The U.S. 322, Mullica Hill Pond Dam Bridge replacement project in Mullica Hill, New Jersey was named a regional winner in the 2015 America’s Transportation Awards competition. Co-sponsored by the American Association of State Highway and Transportation Officials (AASHTO), AAA, and the U.S. Chamber of Commerce, America’s Transportation Awards recognizes the best of America’s transportation projects in four regional competitions.
The $8.1 million project, one of two New Jersey Department of Transportation (NJDOT) initiatives to be selected, was chosen by the Northeast Association of State Highway and Transportation Officials in the Quality of Life/Community Development category and will advance to compete on the national stage. The top two winners will be announced in September at the AASHTO Annual Meeting in Chicago, Illinois.
Mullica Hill is a census-designated place in Harrison Township, Gloucester County, New Jersey. The scenic area was established in the eighteenth century and boasts a rich historical background, with many of its buildings dating back to the Civil War era. In 1991, the Mullica Hill Historic District—the heart of present-day Mullica Hill—was placed on the National Register of Historic Places.
The Mullica Hill Pond Dam is located at milepost 11.51 on U.S. 322 at the Raccoon Creek Bridge crossing. The roadway is part of a major transportation route and channels a high volume of traffic to historic Main Street—known for its rows of antique shops and specialty stores. Mullica Hill’s location within the local road network was a key reason for its growth throughout the eighteenth and nineteenth centuries.
The two structures exhibited signs of disrepair. The Mullica Hill Pond Dam spillway was inadequately sized to pass the required design storm, and the timber stop logs had a history of failing and emptying the pond. The bridge over the spillway was found to be structurally deficient and functionally obsolete due to poor deck and superstructure condition and inadequate deck geometry. In August 2011, conditions deteriorated when Tropical Storm Irene slammed the region with heavy rainfall, causing the dam to overtop and incur serious damage. As a result, the vital roadway was temporarily shut down while provisional repairs were made.
To address the threat to public safety and provide a long-term solution, NJDOT engaged a team led by McCormick Taylor to provide inspection, environmental services, preliminary engineering, final design, and construction support. Public information centers were hosted throughout the project to maintain two-way communication between residents, business owners, and project stakeholders. Initial construction activities and utility relocations began in February 2013.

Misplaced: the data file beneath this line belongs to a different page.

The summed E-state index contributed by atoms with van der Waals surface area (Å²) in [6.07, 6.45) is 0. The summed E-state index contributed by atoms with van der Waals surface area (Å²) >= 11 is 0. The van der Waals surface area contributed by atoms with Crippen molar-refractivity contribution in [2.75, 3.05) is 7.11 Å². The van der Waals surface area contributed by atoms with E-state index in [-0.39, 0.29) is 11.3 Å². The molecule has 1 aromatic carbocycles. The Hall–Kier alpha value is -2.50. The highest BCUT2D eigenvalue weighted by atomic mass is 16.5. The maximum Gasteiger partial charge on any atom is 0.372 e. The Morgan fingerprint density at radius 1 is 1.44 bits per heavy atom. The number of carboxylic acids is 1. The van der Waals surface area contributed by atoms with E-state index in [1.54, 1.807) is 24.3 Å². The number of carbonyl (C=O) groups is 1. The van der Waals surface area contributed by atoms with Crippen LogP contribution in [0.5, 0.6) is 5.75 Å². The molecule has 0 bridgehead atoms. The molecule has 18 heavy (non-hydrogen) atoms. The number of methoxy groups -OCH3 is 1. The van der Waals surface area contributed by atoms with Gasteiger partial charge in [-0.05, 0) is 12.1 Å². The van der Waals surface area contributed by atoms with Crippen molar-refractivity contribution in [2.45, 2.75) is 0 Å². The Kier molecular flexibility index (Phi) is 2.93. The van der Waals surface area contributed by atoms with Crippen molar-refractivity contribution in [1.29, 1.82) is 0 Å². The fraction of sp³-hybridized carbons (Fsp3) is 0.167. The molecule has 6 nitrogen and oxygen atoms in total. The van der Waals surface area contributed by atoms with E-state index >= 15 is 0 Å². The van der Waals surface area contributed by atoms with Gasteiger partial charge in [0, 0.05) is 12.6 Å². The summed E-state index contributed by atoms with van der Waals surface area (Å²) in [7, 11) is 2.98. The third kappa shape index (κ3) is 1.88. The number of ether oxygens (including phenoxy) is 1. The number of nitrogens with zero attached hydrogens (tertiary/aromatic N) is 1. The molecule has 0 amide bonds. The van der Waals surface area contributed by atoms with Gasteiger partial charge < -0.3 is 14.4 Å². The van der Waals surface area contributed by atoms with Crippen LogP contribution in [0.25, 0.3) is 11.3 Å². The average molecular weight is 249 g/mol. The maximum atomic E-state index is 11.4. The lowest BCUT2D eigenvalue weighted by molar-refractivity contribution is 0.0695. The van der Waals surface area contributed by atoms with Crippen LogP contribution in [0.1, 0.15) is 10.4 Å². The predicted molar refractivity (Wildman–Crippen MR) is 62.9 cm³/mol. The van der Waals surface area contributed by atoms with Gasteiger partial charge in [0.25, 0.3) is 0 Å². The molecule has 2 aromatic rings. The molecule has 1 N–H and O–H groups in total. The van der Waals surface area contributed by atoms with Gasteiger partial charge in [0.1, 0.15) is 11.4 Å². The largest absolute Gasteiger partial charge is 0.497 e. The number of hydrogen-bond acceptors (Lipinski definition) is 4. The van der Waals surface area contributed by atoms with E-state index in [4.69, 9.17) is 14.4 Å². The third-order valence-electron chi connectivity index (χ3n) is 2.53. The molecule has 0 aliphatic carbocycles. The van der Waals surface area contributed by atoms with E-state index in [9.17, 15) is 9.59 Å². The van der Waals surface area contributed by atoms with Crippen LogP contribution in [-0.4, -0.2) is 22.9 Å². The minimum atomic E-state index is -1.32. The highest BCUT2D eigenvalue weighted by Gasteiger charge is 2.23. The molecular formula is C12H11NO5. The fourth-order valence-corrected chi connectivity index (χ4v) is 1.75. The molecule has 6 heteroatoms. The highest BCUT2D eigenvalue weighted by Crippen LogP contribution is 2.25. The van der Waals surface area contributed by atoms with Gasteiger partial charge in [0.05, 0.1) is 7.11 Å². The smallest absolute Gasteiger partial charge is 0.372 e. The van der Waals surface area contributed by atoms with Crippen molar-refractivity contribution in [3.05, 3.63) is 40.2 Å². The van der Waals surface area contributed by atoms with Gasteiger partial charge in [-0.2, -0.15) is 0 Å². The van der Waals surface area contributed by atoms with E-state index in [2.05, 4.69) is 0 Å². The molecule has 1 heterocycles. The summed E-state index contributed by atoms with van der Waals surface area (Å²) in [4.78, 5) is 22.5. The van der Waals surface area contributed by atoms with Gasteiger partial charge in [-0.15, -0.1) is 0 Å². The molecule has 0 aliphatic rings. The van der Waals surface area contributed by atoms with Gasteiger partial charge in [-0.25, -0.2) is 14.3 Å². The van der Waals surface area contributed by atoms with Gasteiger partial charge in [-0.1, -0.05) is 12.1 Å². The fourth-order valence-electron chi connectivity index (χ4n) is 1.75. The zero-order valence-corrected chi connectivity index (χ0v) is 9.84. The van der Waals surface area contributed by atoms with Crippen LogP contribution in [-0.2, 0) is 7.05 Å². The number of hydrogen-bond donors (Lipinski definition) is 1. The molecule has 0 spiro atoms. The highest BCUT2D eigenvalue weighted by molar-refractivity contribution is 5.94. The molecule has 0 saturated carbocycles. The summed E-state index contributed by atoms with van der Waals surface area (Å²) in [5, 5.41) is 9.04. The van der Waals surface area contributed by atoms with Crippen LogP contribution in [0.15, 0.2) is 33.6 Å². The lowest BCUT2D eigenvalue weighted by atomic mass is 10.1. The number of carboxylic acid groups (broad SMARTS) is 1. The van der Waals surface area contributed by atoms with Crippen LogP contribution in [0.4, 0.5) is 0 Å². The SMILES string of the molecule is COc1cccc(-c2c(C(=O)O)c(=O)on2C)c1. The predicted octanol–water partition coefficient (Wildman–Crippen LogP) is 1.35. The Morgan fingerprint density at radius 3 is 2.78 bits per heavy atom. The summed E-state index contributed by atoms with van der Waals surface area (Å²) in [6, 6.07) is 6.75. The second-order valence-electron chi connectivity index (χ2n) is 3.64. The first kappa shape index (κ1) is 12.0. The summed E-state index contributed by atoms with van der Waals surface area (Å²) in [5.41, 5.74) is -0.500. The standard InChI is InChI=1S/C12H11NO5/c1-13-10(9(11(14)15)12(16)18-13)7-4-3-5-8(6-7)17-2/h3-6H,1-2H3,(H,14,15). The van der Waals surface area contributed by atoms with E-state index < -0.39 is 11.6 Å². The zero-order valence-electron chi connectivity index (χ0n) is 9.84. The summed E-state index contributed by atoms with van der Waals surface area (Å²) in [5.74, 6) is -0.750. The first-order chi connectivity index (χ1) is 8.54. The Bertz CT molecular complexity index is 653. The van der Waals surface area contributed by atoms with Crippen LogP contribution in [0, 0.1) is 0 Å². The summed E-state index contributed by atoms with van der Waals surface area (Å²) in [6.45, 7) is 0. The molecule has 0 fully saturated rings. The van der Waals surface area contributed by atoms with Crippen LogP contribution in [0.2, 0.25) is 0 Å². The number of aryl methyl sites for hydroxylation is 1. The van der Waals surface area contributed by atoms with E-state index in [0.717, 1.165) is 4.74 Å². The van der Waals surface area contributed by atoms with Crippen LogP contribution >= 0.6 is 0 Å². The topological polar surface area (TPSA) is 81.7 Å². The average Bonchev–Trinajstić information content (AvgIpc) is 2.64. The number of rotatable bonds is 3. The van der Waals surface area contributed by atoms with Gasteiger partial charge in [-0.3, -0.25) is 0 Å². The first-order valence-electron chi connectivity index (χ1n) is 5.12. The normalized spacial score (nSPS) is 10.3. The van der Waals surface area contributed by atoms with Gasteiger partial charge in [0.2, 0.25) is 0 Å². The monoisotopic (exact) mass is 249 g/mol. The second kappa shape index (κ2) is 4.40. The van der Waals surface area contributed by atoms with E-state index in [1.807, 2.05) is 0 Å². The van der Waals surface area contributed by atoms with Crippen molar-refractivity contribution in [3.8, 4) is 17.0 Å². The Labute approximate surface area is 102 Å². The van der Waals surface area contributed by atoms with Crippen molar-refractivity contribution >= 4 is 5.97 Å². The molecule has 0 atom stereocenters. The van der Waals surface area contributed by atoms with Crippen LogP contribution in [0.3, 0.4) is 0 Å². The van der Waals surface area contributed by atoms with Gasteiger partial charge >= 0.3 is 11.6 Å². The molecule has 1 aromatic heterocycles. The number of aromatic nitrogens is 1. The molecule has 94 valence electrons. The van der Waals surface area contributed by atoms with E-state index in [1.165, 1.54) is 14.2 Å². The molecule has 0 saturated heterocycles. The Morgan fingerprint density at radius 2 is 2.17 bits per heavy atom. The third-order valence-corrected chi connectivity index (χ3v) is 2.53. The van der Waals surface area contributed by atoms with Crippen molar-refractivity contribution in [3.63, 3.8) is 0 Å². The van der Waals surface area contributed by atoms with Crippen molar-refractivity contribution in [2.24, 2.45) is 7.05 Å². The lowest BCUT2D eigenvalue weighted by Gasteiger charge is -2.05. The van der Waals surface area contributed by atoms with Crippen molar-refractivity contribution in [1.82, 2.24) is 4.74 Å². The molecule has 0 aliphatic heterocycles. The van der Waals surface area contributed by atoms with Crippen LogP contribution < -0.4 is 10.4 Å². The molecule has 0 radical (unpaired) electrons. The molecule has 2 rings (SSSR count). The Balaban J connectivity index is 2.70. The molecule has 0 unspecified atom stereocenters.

The improvements for the Mullica Hill Pond Dam and U.S. 322 Raccoon Creek Bridge were approved by the New Jersey Department of Environmental Protection (NJDEP) Dam Safety Section and included the following:
Raised a section of the Route 322 roadway to improve roadway drainage
Complete bridge replacement
Constructed a new dam spillway to pass the 100-year design storm and upgraded drainage pipes/inlets/outfalls
Minor realignment of U.S. 322 in the immediate vicinity of the dam, to improve sight distance, and the “S” curve at the western bridge/dam approach roadway
Installation of a new fish ladder
Enhancements such as exposed aggregate sidewalk, lighting and textured concrete treatments
Construction was performed with a full detour and utilized a recently completed bypass on U.S. 322. Access to all businesses along Main Street remained open. The detour shortened the overall construction schedule, provided a safer construction zone, and reduced the total project cost.
Ultimately, the finished project brought the Mullica Hill Pond Dam into compliance with NJDEP Dam Safety standards. The improvements mitigate flooding issues along the crucial roadway and the replacement of the bridge over Raccoon Creek improved safety for motorists. The quality of life within the community has been bettered not only by these structural upgrades, but through improvements to pedestrian access and safety. Additional sidewalks and lighting were added to the project site, placed behind guide rail and concrete parapets for increased public safety. The area is now a local attraction with opportunities for fishing and recreation made possible by enhanced pedestrian access and walkability to nearby Main Street.